While every cloud clearly needs a home – it cannot be just any home. Matthew Dent, CEO, Volta Data Centres, shares his top tips for what businesses should be looking for when finding a home for their cloud services.
Five keys to unlocking the right home for the cloud:
1. Location - It’s not just about avoiding the flood plain or flight path. Businesses should also consider the time it takes engineers to travel to and from the data centre. From adding new customer equipment, to meeting customer Service Level Agreements (SLA), the speed with which engineers can reach the data centre can be critical.
2. Business Scalability – Predicating business growth is tricky, so it is essential to look for a home that offers flexibility. For example, can the data centre run high density and low density racks side by side? Without row-based, rack level cooling, an organisation might struggle to adapt or add racks without the upheaval of moving, when the time comes to scale up its cloud based business.
3. Connectivity - Every data centre offers multiple Tier 2 carrier options. Few, however, are able to offer multiple Tier 1 carriers. As a result, this means that the connectivity is still reliant upon a single fibre provider – typically BT. Without diverse fibre connections, the back-up options are limited: any damage to the underlying cable network – for example, damage during road works - will take out every Tier 2 connection that is simply using the same last mile from BT. In order to achieve full resilience, look for a data centre with multiple Tier 1 carrier options and diverse entry points into the building as well as Tier 2 carrier services.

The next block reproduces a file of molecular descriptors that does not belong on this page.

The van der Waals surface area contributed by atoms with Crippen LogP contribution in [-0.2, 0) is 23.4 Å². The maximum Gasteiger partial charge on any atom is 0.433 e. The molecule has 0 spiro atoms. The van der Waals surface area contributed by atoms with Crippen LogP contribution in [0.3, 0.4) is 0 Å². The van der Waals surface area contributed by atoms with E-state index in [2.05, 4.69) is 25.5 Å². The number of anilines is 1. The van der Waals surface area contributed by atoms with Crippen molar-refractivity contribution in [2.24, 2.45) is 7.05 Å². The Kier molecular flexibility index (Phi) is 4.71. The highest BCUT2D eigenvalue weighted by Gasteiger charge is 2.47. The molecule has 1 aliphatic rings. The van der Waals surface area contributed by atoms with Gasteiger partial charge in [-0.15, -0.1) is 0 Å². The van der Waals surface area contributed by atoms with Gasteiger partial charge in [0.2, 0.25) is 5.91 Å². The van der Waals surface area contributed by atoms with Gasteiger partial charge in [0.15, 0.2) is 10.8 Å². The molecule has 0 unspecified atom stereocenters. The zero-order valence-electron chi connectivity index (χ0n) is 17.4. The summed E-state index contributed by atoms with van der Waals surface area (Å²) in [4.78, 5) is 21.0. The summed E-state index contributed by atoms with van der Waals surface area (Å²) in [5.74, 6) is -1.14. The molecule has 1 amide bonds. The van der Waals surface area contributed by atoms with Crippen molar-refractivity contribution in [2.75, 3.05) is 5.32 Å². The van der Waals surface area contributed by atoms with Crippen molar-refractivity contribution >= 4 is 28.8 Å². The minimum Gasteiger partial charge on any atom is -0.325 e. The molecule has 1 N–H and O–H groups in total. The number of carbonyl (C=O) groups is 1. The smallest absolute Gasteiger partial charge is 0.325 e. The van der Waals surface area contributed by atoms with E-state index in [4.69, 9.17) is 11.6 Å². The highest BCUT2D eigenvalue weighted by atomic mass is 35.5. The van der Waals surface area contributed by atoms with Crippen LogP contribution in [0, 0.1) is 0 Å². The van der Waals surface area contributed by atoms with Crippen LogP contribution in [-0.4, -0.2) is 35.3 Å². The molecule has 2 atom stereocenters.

4. Power Supply - All data centres can be expected to have a dual power supply from the grid. But how many can offer dedicated 33KV transformers? Most urban data centres are limited to 11KV tapped into one main grid substation – if that goes out, they will lose both A and B grid feeds. A data centre should take dual feeds from different substations to provide true resilience.
5. Security - From a bomb proof building to multiple levels of access security to the building, the server rooms and even to the racks, a depth of security facilities is key to support the changing threat risk. Given concerns regarding the data security in the cloud, it is essential businesses are highly confident in the procedures in place, from authorised and unauthorised access to fire and vandalism risks.
Moving to the cloud is a business critical decision, expectations should be rising and organisations should be continually looking for more from providers to support an evolving business model.